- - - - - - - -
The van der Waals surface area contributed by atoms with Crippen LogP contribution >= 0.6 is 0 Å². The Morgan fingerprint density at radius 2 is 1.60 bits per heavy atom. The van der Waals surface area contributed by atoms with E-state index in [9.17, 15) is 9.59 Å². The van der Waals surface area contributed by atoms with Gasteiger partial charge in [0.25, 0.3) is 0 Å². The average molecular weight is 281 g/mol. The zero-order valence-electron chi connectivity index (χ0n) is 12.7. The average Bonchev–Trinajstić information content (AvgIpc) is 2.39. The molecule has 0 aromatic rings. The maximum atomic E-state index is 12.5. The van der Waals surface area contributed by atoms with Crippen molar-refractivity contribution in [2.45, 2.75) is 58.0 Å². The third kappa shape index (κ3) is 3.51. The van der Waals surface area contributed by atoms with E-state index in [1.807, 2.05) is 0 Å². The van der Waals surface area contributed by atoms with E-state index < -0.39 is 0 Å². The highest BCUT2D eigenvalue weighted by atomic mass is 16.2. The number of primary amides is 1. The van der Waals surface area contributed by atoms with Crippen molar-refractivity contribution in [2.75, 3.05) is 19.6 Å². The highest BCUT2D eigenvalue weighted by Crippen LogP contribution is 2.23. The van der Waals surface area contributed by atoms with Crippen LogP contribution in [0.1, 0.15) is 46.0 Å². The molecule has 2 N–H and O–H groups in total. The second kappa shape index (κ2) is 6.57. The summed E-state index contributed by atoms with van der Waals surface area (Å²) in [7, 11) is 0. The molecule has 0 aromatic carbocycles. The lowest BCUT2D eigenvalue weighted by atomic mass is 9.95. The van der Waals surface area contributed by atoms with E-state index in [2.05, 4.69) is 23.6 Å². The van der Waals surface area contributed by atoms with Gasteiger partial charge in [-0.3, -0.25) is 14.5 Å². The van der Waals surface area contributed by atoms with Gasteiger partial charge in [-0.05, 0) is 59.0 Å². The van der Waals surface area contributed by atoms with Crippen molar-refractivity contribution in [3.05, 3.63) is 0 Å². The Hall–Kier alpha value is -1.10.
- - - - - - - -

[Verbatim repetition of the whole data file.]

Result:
The van der Waals surface area contributed by atoms with Crippen LogP contribution >= 0.6 is 0 Å². The Morgan fingerprint density at radius 2 is 1.60 bits per heavy atom. The van der Waals surface area contributed by atoms with E-state index in [9.17, 15) is 9.59 Å². The van der Waals surface area contributed by atoms with Gasteiger partial charge in [0.25, 0.3) is 0 Å². The average molecular weight is 281 g/mol. The zero-order valence-electron chi connectivity index (χ0n) is 12.7. The average Bonchev–Trinajstić information content (AvgIpc) is 2.39. The molecule has 0 aromatic rings. The maximum atomic E-state index is 12.5. The van der Waals surface area contributed by atoms with Crippen molar-refractivity contribution in [2.45, 2.75) is 58.0 Å². The third kappa shape index (κ3) is 3.51. The van der Waals surface area contributed by atoms with E-state index in [1.807, 2.05) is 0 Å². The van der Waals surface area contributed by atoms with E-state index < -0.39 is 0 Å². The highest BCUT2D eigenvalue weighted by atomic mass is 16.2. The number of primary amides is 1. The van der Waals surface area contributed by atoms with Crippen molar-refractivity contribution in [2.75, 3.05) is 19.6 Å². The highest BCUT2D eigenvalue weighted by Crippen LogP contribution is 2.23. The van der Waals surface area contributed by atoms with Crippen LogP contribution in [0.1, 0.15) is 46.0 Å². The molecule has 2 N–H and O–H groups in total. The second kappa shape index (κ2) is 6.57. The summed E-state index contributed by atoms with van der Waals surface area (Å²) in [7, 11) is 0. The molecule has 0 aromatic carbocycles. The lowest BCUT2D eigenvalue weighted by atomic mass is 9.95. The van der Waals surface area contributed by atoms with E-state index in [2.05, 4.69) is 23.6 Å². The van der Waals surface area contributed by atoms with Gasteiger partial charge in [-0.3, -0.25) is 14.5 Å². The van der Waals surface area contributed by atoms with Gasteiger partial charge in [-0.05, 0) is 59.0 Å². The van der Waals surface area contributed by atoms with Crippen molar-refractivity contribution in [3.05, 3.63) is 0 Å². The Hall–Kier alpha value is -1.10.